A computational model for the evaluation of shoulder muscle and joint-contact loading in vivo
Our shoulders are essential for performing tasks of daily living. Osteoarthritis, which is a designated National Health Priority, is the leading cause of musculoskeletal pain and disability in our community and frequently affects both shoulder mobility and stability. The aim of this project will be to develop patient-specific musculoskeletal models to non-invasively characterise shoulder muscle and joint contact loading in human subjects. This will involve using Magnetic Resonance images (MRI), electromyography (EMG), optical motion capture and bi-plane fluoroscopic motion data, to perform simulations of shoulder motion in the OpenSim environment. The focus of this project will be in quantifying subject-specific muscle force patterns and joint loading during activities of daily living. The computational tools developed will ultimately provide a mechanism for linking shoulder joint mechanics (joint motion and joint contact behaviour) to musculoskeletal disease onset and progression. This project is in collaboration with Auckland University, New Zealand, and will involve an exciting training program at Auckland Bioengineering Institute.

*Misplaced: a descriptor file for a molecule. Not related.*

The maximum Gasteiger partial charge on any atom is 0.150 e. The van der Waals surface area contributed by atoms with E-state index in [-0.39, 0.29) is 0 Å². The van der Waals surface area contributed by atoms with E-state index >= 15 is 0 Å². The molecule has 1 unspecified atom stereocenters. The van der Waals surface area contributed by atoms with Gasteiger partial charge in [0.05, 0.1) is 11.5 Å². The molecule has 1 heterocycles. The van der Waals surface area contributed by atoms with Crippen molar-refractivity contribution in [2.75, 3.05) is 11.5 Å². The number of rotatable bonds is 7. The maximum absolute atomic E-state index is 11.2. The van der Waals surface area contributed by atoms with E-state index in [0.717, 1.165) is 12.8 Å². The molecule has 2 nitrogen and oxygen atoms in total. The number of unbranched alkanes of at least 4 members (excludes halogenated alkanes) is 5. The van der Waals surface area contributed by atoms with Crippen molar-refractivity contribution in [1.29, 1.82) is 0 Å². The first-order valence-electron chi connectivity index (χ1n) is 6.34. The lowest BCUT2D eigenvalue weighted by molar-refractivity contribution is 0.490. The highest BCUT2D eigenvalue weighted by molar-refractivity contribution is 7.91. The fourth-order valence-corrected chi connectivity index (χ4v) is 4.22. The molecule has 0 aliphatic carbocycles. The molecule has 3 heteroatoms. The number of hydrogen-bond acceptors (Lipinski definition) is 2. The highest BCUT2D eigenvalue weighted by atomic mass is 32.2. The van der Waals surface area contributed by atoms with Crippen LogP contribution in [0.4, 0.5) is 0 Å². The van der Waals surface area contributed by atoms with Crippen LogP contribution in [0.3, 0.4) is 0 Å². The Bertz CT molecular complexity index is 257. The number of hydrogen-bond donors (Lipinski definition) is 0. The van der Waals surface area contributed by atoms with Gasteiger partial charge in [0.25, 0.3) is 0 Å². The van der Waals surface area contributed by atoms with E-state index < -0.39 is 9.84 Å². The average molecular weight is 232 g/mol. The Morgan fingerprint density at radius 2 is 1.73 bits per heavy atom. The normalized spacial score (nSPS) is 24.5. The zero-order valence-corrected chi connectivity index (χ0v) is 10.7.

Leader: David Ackland
Collaborators: Thor Besier (University of Auckland)
Biomedical Engineering,Mechanical Engineering
Convergence of engineering and IT with the life sciences
arthritis; biomechanics; magnetic resonance imaging MRI; musculoskeletal modelling; physiotherapy